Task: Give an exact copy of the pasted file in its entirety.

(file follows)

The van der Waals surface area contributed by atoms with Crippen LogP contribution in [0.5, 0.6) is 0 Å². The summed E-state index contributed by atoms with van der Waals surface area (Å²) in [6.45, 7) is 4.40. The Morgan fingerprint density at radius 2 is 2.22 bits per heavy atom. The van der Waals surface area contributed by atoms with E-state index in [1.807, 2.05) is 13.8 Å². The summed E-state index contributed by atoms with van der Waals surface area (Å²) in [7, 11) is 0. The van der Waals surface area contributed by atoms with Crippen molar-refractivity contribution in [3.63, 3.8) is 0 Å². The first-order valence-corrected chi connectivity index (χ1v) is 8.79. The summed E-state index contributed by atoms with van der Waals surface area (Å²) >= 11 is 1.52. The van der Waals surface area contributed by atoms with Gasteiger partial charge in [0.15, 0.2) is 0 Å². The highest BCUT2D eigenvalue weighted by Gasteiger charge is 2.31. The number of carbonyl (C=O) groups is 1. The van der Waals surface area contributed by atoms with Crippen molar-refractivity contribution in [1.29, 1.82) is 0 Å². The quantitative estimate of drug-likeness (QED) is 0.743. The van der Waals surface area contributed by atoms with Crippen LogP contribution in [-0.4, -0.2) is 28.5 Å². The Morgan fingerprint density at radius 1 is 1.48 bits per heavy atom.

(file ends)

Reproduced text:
The van der Waals surface area contributed by atoms with Crippen LogP contribution in [0.5, 0.6) is 0 Å². The summed E-state index contributed by atoms with van der Waals surface area (Å²) in [6.45, 7) is 4.40. The Morgan fingerprint density at radius 2 is 2.22 bits per heavy atom. The van der Waals surface area contributed by atoms with E-state index in [1.807, 2.05) is 13.8 Å². The summed E-state index contributed by atoms with van der Waals surface area (Å²) in [7, 11) is 0. The van der Waals surface area contributed by atoms with Crippen molar-refractivity contribution in [3.63, 3.8) is 0 Å². The first-order valence-corrected chi connectivity index (χ1v) is 8.79. The summed E-state index contributed by atoms with van der Waals surface area (Å²) >= 11 is 1.52. The van der Waals surface area contributed by atoms with Gasteiger partial charge in [0.15, 0.2) is 0 Å². The highest BCUT2D eigenvalue weighted by Gasteiger charge is 2.31. The number of carbonyl (C=O) groups is 1. The van der Waals surface area contributed by atoms with Crippen molar-refractivity contribution in [1.29, 1.82) is 0 Å². The quantitative estimate of drug-likeness (QED) is 0.743. The van der Waals surface area contributed by atoms with Crippen LogP contribution in [-0.4, -0.2) is 28.5 Å². The Morgan fingerprint density at radius 1 is 1.48 bits per heavy atom.